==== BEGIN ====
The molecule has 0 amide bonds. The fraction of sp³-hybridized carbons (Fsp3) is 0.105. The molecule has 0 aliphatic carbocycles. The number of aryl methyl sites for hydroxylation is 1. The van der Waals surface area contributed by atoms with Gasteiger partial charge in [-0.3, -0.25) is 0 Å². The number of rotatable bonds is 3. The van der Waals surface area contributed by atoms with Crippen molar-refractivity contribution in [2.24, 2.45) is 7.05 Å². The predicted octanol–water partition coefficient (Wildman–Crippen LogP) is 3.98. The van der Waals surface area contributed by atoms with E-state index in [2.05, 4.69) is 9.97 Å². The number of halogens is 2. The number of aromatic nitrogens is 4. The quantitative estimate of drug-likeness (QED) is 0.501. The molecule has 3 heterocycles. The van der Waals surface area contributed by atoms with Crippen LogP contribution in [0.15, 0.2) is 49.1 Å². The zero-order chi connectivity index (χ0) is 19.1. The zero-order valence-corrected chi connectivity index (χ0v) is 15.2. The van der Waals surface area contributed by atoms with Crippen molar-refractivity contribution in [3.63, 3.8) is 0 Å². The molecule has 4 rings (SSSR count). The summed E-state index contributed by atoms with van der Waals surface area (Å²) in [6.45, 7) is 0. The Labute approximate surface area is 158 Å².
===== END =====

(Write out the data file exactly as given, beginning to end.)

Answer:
The molecule has 0 amide bonds. The fraction of sp³-hybridized carbons (Fsp3) is 0.105. The molecule has 0 aliphatic carbocycles. The number of aryl methyl sites for hydroxylation is 1. The van der Waals surface area contributed by atoms with Gasteiger partial charge in [-0.3, -0.25) is 0 Å². The number of rotatable bonds is 3. The van der Waals surface area contributed by atoms with Crippen molar-refractivity contribution in [2.24, 2.45) is 7.05 Å². The predicted octanol–water partition coefficient (Wildman–Crippen LogP) is 3.98. The van der Waals surface area contributed by atoms with E-state index in [2.05, 4.69) is 9.97 Å². The number of halogens is 2. The number of aromatic nitrogens is 4. The quantitative estimate of drug-likeness (QED) is 0.501. The molecule has 3 heterocycles. The van der Waals surface area contributed by atoms with Crippen LogP contribution in [0.15, 0.2) is 49.1 Å². The zero-order chi connectivity index (χ0) is 19.1. The zero-order valence-corrected chi connectivity index (χ0v) is 15.2. The van der Waals surface area contributed by atoms with Crippen molar-refractivity contribution in [3.63, 3.8) is 0 Å². The molecule has 4 rings (SSSR count). The summed E-state index contributed by atoms with van der Waals surface area (Å²) in [6.45, 7) is 0. The Labute approximate surface area is 158 Å².